Love in the Time of Cholera | Study Guide

Gabriel García Márquez

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Course Hero. "Love in the Time of Cholera Study Guide." January 19, 2017. Accessed December 17, 2017. https://www.coursehero.com/lit/Love-in-the-Time-of-Cholera/.

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Course Hero, "Love in the Time of Cholera Study Guide," January 19, 2017, accessed December 17, 2017, https://www.coursehero.com/lit/Love-in-the-Time-of-Cholera/.

Love in the Time of Cholera | Chapter 2 (Devastating Youth) | Summary

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Summary

For three months, Florentino Ariza and Fermina Daza write each other every day. After two years, Florentino proposes to Fermina, shocking her, as she had believed their correspondence was a "game." Escolástica Daza suggests she accept, insisting she "will be sorry all the rest of your life if you say no." At Florentino's prompting, Fermina agrees to marry him as long as she does not have to "eat eggplant." The couple agrees to marry in two years, while the engagement remains secret.

With the support of Fermina's love, Florentino thrives at the Postal Agency, becoming Lotario Thugut's assistant. Several months before the couple plans to announce their engagement, Lorenzo Daza confronts Florentino, bringing him to the Parish Café. Beforehand, Sister Franca de la Luz, the Superior of Fermina's school, catches her writing a love letter, and Fermina refuses to reveal the name of her lover, earning expulsion. Lorenzo sends his sister, Escolástica, away, which angers Fermina.

When Lorenzo offers to help find her a "worthy suitor," Fermina protests by holding a knife blade to her throat. At the Parish Café, Lorenzo informs Florentino of his plan to transform Fermina into a "great lady," and that he moved to the city from San Juan de la Ciénaga to give his daughter "the possibility of being reborn through a fortunate marriage." After Lorenzo tells him, "Get out of our way," Florentino asks what Fermina wants. Lorenzo threatens to shoot him and Florentino tells him to go ahead.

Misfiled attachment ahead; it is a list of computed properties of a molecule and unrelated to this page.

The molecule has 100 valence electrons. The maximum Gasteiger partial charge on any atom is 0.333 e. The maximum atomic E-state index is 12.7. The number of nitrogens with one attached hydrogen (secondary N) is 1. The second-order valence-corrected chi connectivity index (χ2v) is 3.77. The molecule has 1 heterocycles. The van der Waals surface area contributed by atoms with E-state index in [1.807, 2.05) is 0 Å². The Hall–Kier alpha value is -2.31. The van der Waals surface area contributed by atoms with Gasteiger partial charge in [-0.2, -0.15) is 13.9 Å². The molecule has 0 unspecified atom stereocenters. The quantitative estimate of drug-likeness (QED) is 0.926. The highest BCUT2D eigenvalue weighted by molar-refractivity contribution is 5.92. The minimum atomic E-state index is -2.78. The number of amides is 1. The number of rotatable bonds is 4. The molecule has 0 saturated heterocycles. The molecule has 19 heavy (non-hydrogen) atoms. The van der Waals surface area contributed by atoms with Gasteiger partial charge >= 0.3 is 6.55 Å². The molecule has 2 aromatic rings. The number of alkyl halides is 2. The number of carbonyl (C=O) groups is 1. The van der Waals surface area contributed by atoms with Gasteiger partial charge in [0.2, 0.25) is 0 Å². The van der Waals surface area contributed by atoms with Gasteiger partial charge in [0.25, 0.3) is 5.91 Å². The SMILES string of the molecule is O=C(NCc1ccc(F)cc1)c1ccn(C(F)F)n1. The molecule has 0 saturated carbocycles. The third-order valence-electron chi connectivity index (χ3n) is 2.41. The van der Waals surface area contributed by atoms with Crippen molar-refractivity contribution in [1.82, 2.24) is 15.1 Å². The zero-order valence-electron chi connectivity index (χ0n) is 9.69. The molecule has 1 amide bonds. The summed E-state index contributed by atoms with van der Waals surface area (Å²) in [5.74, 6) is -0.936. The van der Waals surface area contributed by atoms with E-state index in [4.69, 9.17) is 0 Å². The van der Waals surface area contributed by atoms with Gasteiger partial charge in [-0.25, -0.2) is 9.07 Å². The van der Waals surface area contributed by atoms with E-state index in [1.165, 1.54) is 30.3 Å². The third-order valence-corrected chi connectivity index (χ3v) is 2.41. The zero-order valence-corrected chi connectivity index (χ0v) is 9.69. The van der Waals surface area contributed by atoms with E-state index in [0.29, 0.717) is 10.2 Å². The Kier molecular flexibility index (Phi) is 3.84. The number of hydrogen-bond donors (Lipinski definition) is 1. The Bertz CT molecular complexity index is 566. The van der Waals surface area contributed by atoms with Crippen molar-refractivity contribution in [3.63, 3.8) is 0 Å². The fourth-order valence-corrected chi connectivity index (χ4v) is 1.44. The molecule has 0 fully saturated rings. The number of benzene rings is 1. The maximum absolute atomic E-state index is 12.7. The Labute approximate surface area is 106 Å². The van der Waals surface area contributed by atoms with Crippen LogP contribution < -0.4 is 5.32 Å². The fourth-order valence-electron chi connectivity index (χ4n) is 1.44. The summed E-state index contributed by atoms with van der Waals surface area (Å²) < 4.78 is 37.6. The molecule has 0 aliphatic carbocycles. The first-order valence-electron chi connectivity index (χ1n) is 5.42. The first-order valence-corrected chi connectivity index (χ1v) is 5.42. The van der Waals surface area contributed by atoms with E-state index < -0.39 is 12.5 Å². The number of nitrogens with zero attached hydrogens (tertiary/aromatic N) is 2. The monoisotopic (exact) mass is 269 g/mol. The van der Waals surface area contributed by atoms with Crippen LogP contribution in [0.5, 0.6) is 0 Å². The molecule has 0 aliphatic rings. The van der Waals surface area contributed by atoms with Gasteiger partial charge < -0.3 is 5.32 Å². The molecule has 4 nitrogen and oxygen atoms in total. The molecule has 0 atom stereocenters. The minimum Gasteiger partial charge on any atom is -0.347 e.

Within the week, Lorenzo forces Fermina to leave, taking her on a "journey that would make her forget." Before leaving, Fermina cuts off her braid and sends it with a letter to Florentino. Livid with her father, Fermina is also lovesick and terrified by the war environment and she hardly speaks, eats, or sleeps during the caravan.

Analysis

Gabriel García Márquez makes Lorenzo Daza's intentions clear. He wants to crush his daughter's independence by sending her to a school whose students are taught the "art and technique of being diligent and submissive wives." That Lorenzo Daza exposes Fermina Daza to wilderness and war to get her away from Florentino Ariza shows how deeply he wants her to marry for money.

After Lorenzo learns about the relationship, García Márquez uses the motif of cholera, invoking images of illness or death to illustrate characters' moods. When Lorenzo tries to gain his daughter's affection, it is "like talking to a corpse." Fear of what Lorenzo plans for him drives Florentino to turn "green as a corpse."

Because Lorenzo's reactions are unpredictable, tension arises between Lorenzo and Fermina and between Lorenzo and Florentino. Up to this point, the privy parties—Tránsito Ariza and Escolástica Daza—have supported the relationship. During the conversation between Lorenzo and Florentino, the men's differences show a generational clash: to Florentino, Fermina's opinion is the only one that matters; to Lorenzo, it is a "matter for men" to be "decided by men." To Fermina and Florentino, Lorenzo's discovery of their romance is a disaster, representing an unseen obstacle to their happy relationship.

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